- Joskow, P., & Schlamensee, R. (1988). Markets for power: An analysis of electrical utility deregulation. Cambridge, MA: MIT Press.Google Scholar
- Khanna, T., Palepu, K. G., & Sinha, J. (2005). Strategies that fit emerging markets. Harvard Business Review, 83(6), 63–76.Google Scholar
- Lehne, R. (1993). Industry and politics: United States in comparative perspective. Englewood Cliffs, NJ: Prentice Hall.Google Scholar
- Lopez, J. A. P., & Santos, J. M. S. (in press). Does corruption have social roots: The role of culture and social capital. Journal of Business Ethics.Google Scholar
- Mahon, J. F. (1993). Shaping issues/manufacturing agents: Corporate political sculpting. In B. M. Mitnick (Ed.), Corporate political agency (pp. 187–212). Thousand Oaks, CA: Sage.Google Scholar
- McGraw, T. (1984b). Business and government: The origins of the adversary relationship. California Management Review, 27(2), 32–52.Google Scholar
- Mitchell, N. J. (1997). The conspicuous corporation: Business, public policy and representative democracy. Ann Arbor, MI: The University of Michigan Press.Google Scholar
- Mitchell, R. K., Agle, B. R., & Wood, D. K. (1997). Toward a theory of stakeholder identification and salience. Academy of Management Review, 22(4), 853–886.Google Scholar
- OECD. (2012). China in focus: Lessons and challenges. Retrieved from http://www.oecd.org/china/50011051.pdf.
- Orr, G. (2011, December 21). Everyone loses in a US vs. China trade war. Retrieved from http://blogs.hbr.org/2011/12/everyone-loses-in-a-us-china-tra/.
- O’Toole, J. (2013, July 1). GAO: U.S. corporations pay average effective tax rate of 12.6 %. CNN Money. Retrieved from http://money.cnn.com/2013/07/01/news/economy/corporate-tax-rate/.
- Porter, M. E., & Rivkin, J. W. (2012). The looming challenge to US competiveness. Harvard Business Review, 90(3), 54–62.Google Scholar
- Rawls, J. (2013). The justification of civil disobedience. In A. Kavanagh & J. Oberdiek (Eds.), Arguing about law (pp. 244–253). New York: Routledge.Google Scholar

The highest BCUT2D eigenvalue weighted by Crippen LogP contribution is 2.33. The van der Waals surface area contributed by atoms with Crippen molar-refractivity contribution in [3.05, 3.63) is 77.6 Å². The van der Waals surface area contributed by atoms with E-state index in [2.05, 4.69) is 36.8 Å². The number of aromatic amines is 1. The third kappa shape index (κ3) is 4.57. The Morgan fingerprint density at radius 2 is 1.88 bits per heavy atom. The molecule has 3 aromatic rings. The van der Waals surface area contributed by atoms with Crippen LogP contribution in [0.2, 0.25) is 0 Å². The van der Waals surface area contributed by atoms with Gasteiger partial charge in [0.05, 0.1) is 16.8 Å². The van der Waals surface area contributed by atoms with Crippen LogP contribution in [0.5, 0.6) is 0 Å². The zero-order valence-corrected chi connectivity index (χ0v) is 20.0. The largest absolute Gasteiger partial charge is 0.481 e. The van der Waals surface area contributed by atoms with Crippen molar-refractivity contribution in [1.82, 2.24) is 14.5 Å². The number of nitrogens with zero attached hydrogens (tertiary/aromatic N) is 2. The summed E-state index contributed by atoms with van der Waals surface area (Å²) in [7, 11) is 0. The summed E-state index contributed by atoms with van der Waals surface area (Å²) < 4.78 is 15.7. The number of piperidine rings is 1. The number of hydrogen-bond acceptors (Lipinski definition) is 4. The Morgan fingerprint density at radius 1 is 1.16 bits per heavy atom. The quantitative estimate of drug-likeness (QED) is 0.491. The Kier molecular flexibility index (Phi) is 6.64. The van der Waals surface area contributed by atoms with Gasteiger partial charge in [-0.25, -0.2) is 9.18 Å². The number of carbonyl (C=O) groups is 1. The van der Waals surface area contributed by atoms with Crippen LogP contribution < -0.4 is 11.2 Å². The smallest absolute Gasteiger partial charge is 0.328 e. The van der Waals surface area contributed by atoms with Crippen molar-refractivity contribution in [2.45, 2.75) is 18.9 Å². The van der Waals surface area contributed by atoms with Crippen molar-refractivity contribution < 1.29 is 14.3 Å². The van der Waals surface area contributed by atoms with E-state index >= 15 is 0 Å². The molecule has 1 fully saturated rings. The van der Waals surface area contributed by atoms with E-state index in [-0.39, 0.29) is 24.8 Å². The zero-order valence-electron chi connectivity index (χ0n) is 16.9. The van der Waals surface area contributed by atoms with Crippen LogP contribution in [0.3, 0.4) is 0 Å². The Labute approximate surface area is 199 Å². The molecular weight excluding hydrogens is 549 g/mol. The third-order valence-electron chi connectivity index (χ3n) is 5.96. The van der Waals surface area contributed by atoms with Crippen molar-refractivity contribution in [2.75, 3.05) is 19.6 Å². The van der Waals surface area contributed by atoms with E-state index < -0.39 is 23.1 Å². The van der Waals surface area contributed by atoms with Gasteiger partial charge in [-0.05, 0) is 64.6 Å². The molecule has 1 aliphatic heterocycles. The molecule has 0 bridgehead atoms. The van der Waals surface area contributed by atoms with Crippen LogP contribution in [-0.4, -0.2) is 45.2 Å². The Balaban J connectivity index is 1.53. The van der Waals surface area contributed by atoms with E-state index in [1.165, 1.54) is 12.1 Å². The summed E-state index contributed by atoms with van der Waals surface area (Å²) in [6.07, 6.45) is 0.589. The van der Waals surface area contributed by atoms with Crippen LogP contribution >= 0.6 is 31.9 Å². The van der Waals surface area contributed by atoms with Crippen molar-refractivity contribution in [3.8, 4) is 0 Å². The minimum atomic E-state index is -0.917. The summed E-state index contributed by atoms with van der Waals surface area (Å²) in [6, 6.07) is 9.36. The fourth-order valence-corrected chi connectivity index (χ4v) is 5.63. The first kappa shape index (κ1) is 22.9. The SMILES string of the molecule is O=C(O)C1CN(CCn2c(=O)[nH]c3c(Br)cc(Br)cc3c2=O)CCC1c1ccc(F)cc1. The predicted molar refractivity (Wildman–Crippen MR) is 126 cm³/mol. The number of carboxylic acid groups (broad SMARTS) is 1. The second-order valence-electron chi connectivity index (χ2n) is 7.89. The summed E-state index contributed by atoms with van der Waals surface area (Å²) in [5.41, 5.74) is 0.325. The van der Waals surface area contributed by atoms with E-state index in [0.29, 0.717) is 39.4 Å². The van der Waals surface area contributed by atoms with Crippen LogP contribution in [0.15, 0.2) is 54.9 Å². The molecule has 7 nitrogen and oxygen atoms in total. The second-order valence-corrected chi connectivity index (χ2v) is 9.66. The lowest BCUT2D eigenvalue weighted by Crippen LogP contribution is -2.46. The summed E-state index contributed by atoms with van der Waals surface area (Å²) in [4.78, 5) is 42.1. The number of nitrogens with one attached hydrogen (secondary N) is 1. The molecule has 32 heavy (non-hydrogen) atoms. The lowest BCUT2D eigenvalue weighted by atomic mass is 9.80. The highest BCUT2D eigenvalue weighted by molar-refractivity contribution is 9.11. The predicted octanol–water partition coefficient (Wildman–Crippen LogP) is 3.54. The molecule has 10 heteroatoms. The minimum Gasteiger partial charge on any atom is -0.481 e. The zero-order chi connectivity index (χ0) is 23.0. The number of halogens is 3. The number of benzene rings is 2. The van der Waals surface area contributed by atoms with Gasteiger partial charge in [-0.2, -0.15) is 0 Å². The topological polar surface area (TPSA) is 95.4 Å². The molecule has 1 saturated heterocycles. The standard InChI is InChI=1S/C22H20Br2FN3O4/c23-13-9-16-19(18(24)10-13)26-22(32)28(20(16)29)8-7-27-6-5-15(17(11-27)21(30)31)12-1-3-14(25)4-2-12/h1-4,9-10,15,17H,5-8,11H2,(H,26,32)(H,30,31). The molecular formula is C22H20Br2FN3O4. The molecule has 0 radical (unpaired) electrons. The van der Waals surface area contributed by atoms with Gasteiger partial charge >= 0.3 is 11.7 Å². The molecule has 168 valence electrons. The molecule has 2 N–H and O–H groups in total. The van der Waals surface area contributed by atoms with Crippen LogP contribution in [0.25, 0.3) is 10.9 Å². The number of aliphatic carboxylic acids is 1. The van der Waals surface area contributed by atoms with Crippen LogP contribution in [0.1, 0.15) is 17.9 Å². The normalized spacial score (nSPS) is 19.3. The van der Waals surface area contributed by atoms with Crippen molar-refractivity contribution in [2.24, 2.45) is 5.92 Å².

- Reich, R. B. (2009). Government in your business. Harvard Business Review, 87(7/8), 94–99.Google Scholar
- Rowley, T. J. (1997). Moving beyond dyadic ties: A network theory of stakeholder influences. Academy of Management Review, 22(4), 887–910.Google Scholar
- Tulpulé, V., Brown, S., Lim, J., Polidano, C., Pant, H., & Fisher, B. S. (1998). An economic assessment of the Kyoto Protocol using the Global Trade and Environment Model. Retrieved from http://www.oecd.org/dev/1922979.pdf.
- Vernon, R. (1976). Multinational enterprises and national governments: Exploration of an uneasy relationship. Columbia Journal of World Business, 9–16.Google Scholar
- Vietor, R. H. K., & Weinzierl, M. (2012). Macroeconomic policy and US competiveness. Harvard Business Review, 90(3), 112–115.Google Scholar
- Waddock, S. (2002). Leading corporate citizens. New York: McGraw-Hill.Google Scholar
- Wald, M. L. (2011, December 2). Panel says Chinese imports hurt U.S. solar firms. New York Times.Google Scholar
- Wilson, G. K. (2003). Business & politics: A comparative introduction (3rd ed.). New York: Chatham House.Google Scholar
- Young, H. (2009, November 3). Astroturf lobbying organizations: Do fake grass-roots need real regulation. Illinois Business Law Journal. Posting, retrieved from http://www.law.illinois.edu/bljournal/post/2009/11/03/Astroturf-Lobbying-Organizations-Do-Fake-Grassroots-Need-Real-Regulation.aspx.